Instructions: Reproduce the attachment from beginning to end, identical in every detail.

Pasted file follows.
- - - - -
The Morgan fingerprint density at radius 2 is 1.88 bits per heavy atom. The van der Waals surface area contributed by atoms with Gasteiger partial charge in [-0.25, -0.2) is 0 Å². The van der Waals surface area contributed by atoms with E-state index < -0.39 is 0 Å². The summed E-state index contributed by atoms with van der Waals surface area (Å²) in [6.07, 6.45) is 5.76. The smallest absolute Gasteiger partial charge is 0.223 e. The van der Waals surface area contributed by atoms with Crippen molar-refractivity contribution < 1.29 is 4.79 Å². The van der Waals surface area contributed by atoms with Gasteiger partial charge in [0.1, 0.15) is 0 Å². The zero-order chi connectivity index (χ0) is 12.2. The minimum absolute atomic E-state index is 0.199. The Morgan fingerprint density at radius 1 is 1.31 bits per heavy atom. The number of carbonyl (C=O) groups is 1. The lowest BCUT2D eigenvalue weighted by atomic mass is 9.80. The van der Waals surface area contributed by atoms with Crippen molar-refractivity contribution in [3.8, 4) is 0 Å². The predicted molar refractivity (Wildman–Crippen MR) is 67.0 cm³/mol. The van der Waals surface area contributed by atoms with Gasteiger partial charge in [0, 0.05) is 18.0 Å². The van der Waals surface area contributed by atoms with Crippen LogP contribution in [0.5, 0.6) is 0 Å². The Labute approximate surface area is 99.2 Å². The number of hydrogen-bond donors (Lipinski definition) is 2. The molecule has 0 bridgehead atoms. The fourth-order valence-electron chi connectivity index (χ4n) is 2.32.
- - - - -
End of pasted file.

The Morgan fingerprint density at radius 2 is 1.88 bits per heavy atom. The van der Waals surface area contributed by atoms with Gasteiger partial charge in [-0.25, -0.2) is 0 Å². The van der Waals surface area contributed by atoms with E-state index < -0.39 is 0 Å². The summed E-state index contributed by atoms with van der Waals surface area (Å²) in [6.07, 6.45) is 5.76. The smallest absolute Gasteiger partial charge is 0.223 e. The van der Waals surface area contributed by atoms with Crippen molar-refractivity contribution < 1.29 is 4.79 Å². The van der Waals surface area contributed by atoms with Gasteiger partial charge in [0.1, 0.15) is 0 Å². The zero-order chi connectivity index (χ0) is 12.2. The minimum absolute atomic E-state index is 0.199. The Morgan fingerprint density at radius 1 is 1.31 bits per heavy atom. The number of carbonyl (C=O) groups is 1. The lowest BCUT2D eigenvalue weighted by atomic mass is 9.80. The van der Waals surface area contributed by atoms with Crippen molar-refractivity contribution in [3.8, 4) is 0 Å². The predicted molar refractivity (Wildman–Crippen MR) is 67.0 cm³/mol. The van der Waals surface area contributed by atoms with Gasteiger partial charge in [0, 0.05) is 18.0 Å². The van der Waals surface area contributed by atoms with Crippen LogP contribution in [0.5, 0.6) is 0 Å². The Labute approximate surface area is 99.2 Å². The number of hydrogen-bond donors (Lipinski definition) is 2. The molecule has 0 bridgehead atoms. The fourth-order valence-electron chi connectivity index (χ4n) is 2.32.